Why I Would Rather Shoot Myself in the Head Than Own a Home

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Recently
by James Altucher: Do
You Have to Be Rich to Be Honest?

 

 
 

I only had
one friend in MySpace when I joined in 2005. “Tom”. In
fact, all 100 million people who had joined MySpace had one friend.
“Tom”. He welcomed us all to our new cyber home and made
us feel as comfortable as possible there. “Tom” is Tom
Anderson, a cofounder of the MySpace, the first member of the 100
million community and automatic friend to everyone who signed up.

So, through
a strange set of circumstances and coincidences, that very same
Tom just emailed me. A great crime had been committed against me
and Tom Anderson, my first friend on MySpace, wanted me to know
about it.

Somebody had
disagreed with me.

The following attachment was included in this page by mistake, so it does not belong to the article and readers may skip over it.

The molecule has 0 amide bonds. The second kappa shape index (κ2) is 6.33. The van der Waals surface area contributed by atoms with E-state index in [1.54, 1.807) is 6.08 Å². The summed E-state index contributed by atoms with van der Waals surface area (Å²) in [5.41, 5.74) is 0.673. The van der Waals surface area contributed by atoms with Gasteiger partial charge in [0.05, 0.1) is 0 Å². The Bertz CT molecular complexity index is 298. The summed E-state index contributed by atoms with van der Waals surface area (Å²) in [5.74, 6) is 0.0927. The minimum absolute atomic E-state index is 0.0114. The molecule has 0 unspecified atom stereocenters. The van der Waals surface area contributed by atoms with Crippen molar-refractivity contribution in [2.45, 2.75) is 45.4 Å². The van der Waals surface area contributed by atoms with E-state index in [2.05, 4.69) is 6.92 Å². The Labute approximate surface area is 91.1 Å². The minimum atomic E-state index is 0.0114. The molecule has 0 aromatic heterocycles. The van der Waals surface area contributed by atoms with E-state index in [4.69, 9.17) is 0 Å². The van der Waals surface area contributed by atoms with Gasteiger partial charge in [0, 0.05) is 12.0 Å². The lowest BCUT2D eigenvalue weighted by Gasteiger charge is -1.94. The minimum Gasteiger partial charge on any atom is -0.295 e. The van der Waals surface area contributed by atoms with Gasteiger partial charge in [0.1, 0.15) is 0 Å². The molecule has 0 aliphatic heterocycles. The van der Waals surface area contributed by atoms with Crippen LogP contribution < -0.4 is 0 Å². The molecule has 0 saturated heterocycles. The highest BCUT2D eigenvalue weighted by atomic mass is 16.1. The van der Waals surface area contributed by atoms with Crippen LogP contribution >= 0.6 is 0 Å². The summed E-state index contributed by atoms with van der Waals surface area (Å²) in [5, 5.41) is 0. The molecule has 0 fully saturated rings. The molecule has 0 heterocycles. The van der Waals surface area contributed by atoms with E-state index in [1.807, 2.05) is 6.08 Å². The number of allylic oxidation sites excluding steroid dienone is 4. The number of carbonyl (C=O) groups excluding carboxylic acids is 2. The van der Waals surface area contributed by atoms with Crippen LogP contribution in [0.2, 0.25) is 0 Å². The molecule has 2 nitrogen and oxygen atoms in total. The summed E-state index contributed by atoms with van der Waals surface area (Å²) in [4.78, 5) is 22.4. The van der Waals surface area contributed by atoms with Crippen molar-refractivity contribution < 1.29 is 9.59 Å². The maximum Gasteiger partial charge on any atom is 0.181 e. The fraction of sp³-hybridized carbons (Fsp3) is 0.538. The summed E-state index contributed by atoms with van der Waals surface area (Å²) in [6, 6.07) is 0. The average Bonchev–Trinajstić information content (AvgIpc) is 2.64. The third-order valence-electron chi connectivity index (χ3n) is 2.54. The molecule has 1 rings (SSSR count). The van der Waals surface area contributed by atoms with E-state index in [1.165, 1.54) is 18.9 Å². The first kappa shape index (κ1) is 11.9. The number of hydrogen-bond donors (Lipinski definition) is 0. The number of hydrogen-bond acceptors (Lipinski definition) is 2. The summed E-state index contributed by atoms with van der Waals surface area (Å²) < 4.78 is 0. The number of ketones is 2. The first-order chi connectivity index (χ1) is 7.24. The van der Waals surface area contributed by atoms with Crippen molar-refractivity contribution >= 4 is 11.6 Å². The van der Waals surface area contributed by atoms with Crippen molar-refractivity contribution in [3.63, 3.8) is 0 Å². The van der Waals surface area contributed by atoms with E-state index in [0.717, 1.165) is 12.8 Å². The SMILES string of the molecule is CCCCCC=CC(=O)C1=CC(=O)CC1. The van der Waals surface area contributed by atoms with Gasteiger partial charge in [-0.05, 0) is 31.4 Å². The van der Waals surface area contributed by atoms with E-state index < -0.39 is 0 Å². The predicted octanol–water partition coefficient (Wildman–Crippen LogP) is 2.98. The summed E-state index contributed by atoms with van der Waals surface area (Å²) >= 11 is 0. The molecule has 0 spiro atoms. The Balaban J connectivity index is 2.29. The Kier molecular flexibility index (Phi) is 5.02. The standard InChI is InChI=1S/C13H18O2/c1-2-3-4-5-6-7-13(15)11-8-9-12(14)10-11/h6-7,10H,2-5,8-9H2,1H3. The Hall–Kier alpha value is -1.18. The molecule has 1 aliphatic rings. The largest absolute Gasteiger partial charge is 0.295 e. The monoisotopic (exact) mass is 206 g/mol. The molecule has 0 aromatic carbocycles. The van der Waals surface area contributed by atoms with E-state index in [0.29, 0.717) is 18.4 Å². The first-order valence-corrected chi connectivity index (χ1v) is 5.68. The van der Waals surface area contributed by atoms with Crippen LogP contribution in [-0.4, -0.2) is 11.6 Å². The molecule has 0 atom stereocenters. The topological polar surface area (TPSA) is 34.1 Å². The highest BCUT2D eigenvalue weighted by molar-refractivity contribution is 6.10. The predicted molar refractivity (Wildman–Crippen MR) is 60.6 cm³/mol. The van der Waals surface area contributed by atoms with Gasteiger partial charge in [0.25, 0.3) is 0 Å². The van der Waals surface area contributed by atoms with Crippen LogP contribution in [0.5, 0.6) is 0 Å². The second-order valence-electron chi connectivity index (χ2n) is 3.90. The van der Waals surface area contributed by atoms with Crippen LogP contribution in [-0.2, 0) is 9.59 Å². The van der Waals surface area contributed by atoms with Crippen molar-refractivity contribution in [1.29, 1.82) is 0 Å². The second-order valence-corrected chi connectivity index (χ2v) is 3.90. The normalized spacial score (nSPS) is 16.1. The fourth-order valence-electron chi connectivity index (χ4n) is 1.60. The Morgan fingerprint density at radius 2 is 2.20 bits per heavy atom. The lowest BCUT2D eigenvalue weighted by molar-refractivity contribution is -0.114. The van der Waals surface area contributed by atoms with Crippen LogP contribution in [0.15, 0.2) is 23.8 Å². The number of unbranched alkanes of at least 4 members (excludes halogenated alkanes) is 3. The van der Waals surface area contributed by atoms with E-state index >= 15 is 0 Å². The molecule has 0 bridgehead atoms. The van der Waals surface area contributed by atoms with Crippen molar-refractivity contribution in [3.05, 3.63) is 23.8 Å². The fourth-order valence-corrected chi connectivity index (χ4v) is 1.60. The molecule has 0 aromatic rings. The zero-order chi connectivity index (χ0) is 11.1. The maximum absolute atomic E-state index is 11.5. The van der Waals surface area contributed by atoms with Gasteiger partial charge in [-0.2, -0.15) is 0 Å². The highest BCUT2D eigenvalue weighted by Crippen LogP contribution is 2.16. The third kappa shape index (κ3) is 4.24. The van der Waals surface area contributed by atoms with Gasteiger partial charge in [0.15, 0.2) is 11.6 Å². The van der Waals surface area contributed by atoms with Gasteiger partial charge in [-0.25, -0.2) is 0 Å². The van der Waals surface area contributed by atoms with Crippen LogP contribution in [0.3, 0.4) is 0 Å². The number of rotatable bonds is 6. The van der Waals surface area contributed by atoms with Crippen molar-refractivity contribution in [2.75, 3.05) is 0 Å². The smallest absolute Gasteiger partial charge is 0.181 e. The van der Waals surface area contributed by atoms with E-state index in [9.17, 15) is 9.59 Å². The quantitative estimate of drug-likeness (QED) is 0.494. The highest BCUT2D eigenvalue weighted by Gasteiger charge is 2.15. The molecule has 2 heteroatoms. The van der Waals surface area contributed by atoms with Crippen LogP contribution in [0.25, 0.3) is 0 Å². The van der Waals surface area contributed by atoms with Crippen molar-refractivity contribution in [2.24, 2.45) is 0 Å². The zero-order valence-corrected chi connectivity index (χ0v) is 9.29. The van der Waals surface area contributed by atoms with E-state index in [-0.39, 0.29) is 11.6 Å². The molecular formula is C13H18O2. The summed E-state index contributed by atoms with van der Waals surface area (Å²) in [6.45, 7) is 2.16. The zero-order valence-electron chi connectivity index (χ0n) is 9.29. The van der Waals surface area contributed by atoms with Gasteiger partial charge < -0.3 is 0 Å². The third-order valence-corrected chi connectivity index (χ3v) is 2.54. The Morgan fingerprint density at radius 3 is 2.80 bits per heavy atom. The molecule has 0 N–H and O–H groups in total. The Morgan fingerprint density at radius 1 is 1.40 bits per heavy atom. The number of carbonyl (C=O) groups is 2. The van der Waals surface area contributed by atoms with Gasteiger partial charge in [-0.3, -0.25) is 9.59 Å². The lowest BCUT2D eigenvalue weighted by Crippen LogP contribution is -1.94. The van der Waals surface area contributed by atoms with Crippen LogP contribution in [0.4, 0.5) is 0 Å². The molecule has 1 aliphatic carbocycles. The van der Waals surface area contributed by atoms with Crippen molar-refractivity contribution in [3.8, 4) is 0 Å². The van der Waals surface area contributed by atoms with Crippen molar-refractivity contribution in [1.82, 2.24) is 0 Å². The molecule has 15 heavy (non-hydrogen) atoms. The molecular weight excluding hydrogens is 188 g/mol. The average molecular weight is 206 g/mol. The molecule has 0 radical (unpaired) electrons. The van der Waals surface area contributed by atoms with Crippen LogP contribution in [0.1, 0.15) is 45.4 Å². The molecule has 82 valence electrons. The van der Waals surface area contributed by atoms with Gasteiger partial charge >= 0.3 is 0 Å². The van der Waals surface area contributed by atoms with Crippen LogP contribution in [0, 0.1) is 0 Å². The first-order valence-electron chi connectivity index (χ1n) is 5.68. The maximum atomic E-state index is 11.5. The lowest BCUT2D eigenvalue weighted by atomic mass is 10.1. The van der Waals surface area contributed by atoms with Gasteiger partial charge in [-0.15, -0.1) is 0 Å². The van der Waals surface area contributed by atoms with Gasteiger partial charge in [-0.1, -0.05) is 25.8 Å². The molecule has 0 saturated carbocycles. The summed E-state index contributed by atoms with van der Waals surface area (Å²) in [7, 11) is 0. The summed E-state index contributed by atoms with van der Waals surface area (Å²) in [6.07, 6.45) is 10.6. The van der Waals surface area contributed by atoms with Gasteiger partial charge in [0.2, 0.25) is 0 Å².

Tom sent me
a link to a site, “realtytrac.com”

He wrote me,
“Btw, saw a rebuttal to your home-ownership article today that
I thought you might be interested in:” Here’s
the article he’s referring to.

Someone named
Rick Sharga wrote a column there arguing against my recent column:
Why
I would Never own a Home Again.

It took
Rick only about four lines to insult me
which shows he doesn’t
read my stuff very closely. He said I would probably recommend that
people buy “stocks” or my “fund of funds”.
In other words, he’s suggesting that the only reason I could
have an opinion is out of complete self-interest.
I guess in
most cases that’s how the world works, which is a shame. I
have no self-interest at all in this opinion. I want to help people.

My theory is
that complete honesty frees me from the shackles that bind me to
stress, anxiety, financial insecurity, spiritual insecurity, and
so on. Most people who read my blog think that I’m almost sabotaging
my self-interest by revealing all that I do. In fact, its the reverse.
My self interest is freedom in my head.

For instance,
in contrast to Mr. Sharga’s opinions on my self-interest, I
recently wrote a column: 10
Reasons You Should Never Buy Stocks Again
. And, I also happen
to think most